China Mission

What a fortnight! If you want to get as far from the norm as quickly as possible, hitting China and heading West past the usual tourist traps is a must.

Before we set about shooting our first series of Run with the Yak in January 2011, we had to prove that our kit (and our team) were up to the task. Could we really shoot television anywhere that a backpacker can get to? 

Our producers needed a mission that would put us to the test, and they cam up with a winner! Can you get from Beijing to Tibet and back in just two weeks, on a budget of just $600 and bring us back the footage to prove it? 

Beijing

We set off from Beijing’s West Railway station. It’s not yet linked to the city’s otherwise excellent subway system, so you need to get off at the Military Museum and either take a taxi, or walk ten minutes down a back street. To walk it, come out of the subway station, face the museum across the road and head left. Take a left down the side of McDonald’s and follow the road for about 3/4 mile to the station. 

Gansu

We took an overnight train to Lanzhou in central China’s Gansu Province, from where we did our big spend (about $65 each).
We booked a car with a local travel company we found that took us to Xia He. 

The reason for taking a car and not a bus was that we could stop off on the way, where our driver had arranged for us to jump on a local boat to see the giant stone buddha of Bingling Si. 

Sang Ke Grasslands
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 After visiting xia he, we took some time to hang around with some of the local herders at nearby Sang Ke, before heading up onto the Tibetan Plateau and into Qinghai Province.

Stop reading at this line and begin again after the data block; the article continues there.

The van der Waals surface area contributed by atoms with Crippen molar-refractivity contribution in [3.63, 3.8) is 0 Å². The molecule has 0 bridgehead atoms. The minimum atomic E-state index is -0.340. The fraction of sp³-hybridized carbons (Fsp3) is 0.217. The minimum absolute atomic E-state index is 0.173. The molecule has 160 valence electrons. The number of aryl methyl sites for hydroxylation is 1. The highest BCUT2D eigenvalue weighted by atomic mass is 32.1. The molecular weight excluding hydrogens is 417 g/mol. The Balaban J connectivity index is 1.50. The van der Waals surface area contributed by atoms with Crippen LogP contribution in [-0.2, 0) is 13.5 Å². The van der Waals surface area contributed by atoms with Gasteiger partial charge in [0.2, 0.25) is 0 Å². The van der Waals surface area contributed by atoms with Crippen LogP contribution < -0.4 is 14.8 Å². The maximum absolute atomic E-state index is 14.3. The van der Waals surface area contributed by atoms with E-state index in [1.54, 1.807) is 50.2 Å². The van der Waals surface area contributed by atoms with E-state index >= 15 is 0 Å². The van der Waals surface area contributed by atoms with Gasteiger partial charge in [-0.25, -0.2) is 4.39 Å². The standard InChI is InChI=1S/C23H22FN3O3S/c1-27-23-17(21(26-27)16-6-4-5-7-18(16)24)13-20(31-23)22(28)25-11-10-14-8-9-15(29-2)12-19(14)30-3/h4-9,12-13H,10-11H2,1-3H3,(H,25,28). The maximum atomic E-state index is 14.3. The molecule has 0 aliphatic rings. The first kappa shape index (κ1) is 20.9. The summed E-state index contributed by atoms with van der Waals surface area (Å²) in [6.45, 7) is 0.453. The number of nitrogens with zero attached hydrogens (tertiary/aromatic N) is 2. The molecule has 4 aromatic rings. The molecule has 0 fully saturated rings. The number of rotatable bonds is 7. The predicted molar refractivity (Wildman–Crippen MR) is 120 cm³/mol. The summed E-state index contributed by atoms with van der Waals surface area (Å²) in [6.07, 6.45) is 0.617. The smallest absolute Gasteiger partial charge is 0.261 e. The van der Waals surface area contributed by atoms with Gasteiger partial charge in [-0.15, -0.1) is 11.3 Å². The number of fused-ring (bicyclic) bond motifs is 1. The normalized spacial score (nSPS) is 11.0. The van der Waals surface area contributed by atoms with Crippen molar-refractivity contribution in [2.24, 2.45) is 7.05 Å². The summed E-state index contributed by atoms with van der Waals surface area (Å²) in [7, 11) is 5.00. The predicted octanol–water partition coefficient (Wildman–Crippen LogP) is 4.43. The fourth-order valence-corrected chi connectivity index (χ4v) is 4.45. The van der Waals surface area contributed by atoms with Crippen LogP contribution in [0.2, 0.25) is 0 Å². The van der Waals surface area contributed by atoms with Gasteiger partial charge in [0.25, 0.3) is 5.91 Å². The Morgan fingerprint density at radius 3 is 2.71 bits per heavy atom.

Qinghai Lake
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Basing ourselves in the provincial capital of Xi Ning, it was easy to get on a trip to Qinghai Lake, China’s giant inland sea and home to some wonderfully friendly Tibetan herders.

The following day, it was a quick trip to the architecturally impressive Kumbum Monastery, sister to the monastery of Labrang we had visited at Xia He. 

While Kumbum’s definitely the looker of the two, it’s also in danger of becoming more of a theme park than a place of pilgrimage. We found the commercialism and crowds especially noticeable after having visited the relatively inaccessible Labrang Monastery.  

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 Of course, no trip would be complete without a scary bit and for us it was when we were trying to get back down from the Tibetan Plateau to meet our return train to Beijing. 

We ended up bundled on a bus with missing bits (!), racing along the banks of the Yellow River as it began a flood that would wipe out dozens of villages in the days that followed.

What a fortnight! If you want to get as far from the norm as quickly as possible, hitting China and heading West past the usual tourist traps is a must.